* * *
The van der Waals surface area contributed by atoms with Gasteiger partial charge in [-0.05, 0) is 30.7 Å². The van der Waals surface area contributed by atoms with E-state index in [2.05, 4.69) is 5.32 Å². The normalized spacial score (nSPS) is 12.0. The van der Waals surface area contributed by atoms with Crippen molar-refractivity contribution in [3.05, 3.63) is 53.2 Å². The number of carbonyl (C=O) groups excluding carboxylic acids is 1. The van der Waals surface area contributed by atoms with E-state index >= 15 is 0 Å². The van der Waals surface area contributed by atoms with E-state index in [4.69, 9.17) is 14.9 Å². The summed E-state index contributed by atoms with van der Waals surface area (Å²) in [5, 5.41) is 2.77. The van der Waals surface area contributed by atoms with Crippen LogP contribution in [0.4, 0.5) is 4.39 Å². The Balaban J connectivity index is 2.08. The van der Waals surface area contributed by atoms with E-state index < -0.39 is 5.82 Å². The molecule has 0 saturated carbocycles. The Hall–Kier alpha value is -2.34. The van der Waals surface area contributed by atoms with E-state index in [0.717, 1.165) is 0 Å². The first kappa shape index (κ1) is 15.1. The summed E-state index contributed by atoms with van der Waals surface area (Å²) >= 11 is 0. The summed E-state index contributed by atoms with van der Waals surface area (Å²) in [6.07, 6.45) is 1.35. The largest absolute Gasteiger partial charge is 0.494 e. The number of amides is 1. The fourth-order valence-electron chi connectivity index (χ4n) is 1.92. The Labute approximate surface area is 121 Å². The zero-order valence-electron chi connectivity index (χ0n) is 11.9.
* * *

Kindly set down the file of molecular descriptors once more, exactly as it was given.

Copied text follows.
The van der Waals surface area contributed by atoms with Gasteiger partial charge in [-0.05, 0) is 30.7 Å². The van der Waals surface area contributed by atoms with E-state index in [2.05, 4.69) is 5.32 Å². The normalized spacial score (nSPS) is 12.0. The van der Waals surface area contributed by atoms with Crippen molar-refractivity contribution in [3.05, 3.63) is 53.2 Å². The number of carbonyl (C=O) groups excluding carboxylic acids is 1. The van der Waals surface area contributed by atoms with E-state index >= 15 is 0 Å². The van der Waals surface area contributed by atoms with E-state index in [4.69, 9.17) is 14.9 Å². The summed E-state index contributed by atoms with van der Waals surface area (Å²) in [5, 5.41) is 2.77. The van der Waals surface area contributed by atoms with Crippen LogP contribution in [0.4, 0.5) is 4.39 Å². The Balaban J connectivity index is 2.08. The van der Waals surface area contributed by atoms with E-state index < -0.39 is 5.82 Å². The molecule has 0 saturated carbocycles. The Hall–Kier alpha value is -2.34. The van der Waals surface area contributed by atoms with E-state index in [0.717, 1.165) is 0 Å². The first kappa shape index (κ1) is 15.1. The summed E-state index contributed by atoms with van der Waals surface area (Å²) >= 11 is 0. The summed E-state index contributed by atoms with van der Waals surface area (Å²) in [6.07, 6.45) is 1.35. The largest absolute Gasteiger partial charge is 0.494 e. The number of amides is 1. The fourth-order valence-electron chi connectivity index (χ4n) is 1.92. The Labute approximate surface area is 121 Å². The zero-order valence-electron chi connectivity index (χ0n) is 11.9.